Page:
E-lert - February 2012
Mission: Navigating the old and the new
A commitment to mission entails a fundamental wrestling between what's "old" and what's "new." What are the new commitments, techniques, ministries, paradigms, attitudes and behaviors that will serve God's activity in the world? And if we accept and bring in all that's new, what are the "old" things that need to be rejected, discarded and forgotten?
On the other hand, the Bible doesn't suggest that everything new is good and old is bad. To be faithful and effective in mission is not as simple as saying, "Out with the old and in with the new!" Just the opposite, the Bible suggests that some things old are the best, the good and the necessary for mission.
In Luke 5, Jesus calls his disciples to follow him. His formation program for these disciples, however, seems to bother the Scribes and Pharisees. "John's disciples like the disciples of the Pharisees, frequently fast and pray, but your disciples eat and drink" (Luke 5:33). It seems Jesus' disciples are practicing their spirituality differently. And they are eating and drinking with sinners!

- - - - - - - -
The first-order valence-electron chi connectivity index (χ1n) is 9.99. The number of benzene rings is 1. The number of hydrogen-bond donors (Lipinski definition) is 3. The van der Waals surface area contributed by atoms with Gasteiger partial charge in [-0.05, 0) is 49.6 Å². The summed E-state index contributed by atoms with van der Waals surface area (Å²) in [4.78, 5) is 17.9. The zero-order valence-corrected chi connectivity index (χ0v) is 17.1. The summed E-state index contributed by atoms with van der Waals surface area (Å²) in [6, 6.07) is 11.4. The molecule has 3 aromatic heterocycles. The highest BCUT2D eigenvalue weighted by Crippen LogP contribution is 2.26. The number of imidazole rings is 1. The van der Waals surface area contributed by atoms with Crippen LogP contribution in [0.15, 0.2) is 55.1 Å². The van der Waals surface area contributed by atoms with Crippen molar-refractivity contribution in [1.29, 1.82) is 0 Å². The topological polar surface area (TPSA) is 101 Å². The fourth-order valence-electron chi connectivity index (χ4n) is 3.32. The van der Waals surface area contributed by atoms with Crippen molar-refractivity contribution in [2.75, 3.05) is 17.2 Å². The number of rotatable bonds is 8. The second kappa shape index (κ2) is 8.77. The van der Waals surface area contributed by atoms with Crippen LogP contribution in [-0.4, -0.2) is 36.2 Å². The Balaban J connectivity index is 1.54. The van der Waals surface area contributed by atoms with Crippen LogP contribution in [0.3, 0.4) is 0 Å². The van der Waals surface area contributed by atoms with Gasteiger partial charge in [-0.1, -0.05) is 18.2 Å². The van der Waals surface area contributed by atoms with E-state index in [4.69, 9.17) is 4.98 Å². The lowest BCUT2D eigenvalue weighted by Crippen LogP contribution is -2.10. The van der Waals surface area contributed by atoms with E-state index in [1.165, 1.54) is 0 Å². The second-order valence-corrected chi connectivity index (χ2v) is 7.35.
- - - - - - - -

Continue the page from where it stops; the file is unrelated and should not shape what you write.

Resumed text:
Within this framework of forming disciples for mission, Jesus responds to his critics by sharing three parables. Please notice the relationship between the new and the old in his words.
"He also told them a parable: 'No one tears a piece from a new garment and sews it on an old garment; otherwise the new will be torn, and the piece from the new will not match the old. And no one puts new wine into old wineskins; otherwise the new wine will burst the skins and will be spilled, and the skins will be destroyed. But new wine must be put into fresh wineskins. And no one after drinking old wine desires new wine, but says, 'The old is good'" (Luke 5:36-39).
Jesus seems to suggest that if you don't get it right between the old and the new, you can ruin both! In other words, the mission is hurt! And mission isn't as easy as saying everything new is good, and everything old is bad. NO! Jesus affirms, like wine, "The old is good."
So mission, if we are following Jesus, will mix the old and the new, and wrestle with both. Luther Seminary is now working on many new innovations and strategies. At the same time, we are committed to preserving the "old" wine of our evangelical core and our gospel witness. Getting it right with the old and the new defines true discipleship for mission.
Keep us in prayer as we embrace the promise of new wineskins while delighting in the old wine of God's gospel for us.